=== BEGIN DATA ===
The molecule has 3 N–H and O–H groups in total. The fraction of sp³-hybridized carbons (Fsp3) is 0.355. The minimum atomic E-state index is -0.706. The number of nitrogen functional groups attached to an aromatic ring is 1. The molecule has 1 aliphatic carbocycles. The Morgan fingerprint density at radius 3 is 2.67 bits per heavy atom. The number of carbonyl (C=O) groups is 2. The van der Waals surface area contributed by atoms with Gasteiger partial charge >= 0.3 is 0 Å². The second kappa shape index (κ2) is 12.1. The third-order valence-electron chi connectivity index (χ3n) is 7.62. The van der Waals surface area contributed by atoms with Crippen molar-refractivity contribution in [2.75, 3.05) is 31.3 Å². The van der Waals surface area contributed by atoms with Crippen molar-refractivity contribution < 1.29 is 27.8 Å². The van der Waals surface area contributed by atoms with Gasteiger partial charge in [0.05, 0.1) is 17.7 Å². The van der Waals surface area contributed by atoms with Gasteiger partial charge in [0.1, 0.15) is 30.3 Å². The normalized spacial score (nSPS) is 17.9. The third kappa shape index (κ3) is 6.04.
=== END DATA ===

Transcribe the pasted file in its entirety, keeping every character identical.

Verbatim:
The molecule has 3 N–H and O–H groups in total. The fraction of sp³-hybridized carbons (Fsp3) is 0.355. The minimum atomic E-state index is -0.706. The number of nitrogen functional groups attached to an aromatic ring is 1. The molecule has 1 aliphatic carbocycles. The Morgan fingerprint density at radius 3 is 2.67 bits per heavy atom. The number of carbonyl (C=O) groups is 2. The van der Waals surface area contributed by atoms with Gasteiger partial charge >= 0.3 is 0 Å². The second kappa shape index (κ2) is 12.1. The third-order valence-electron chi connectivity index (χ3n) is 7.62. The van der Waals surface area contributed by atoms with Crippen molar-refractivity contribution in [2.75, 3.05) is 31.3 Å². The van der Waals surface area contributed by atoms with Crippen molar-refractivity contribution < 1.29 is 27.8 Å². The van der Waals surface area contributed by atoms with Gasteiger partial charge in [0.05, 0.1) is 17.7 Å². The van der Waals surface area contributed by atoms with Gasteiger partial charge in [0.1, 0.15) is 30.3 Å². The normalized spacial score (nSPS) is 17.9. The third kappa shape index (κ3) is 6.04.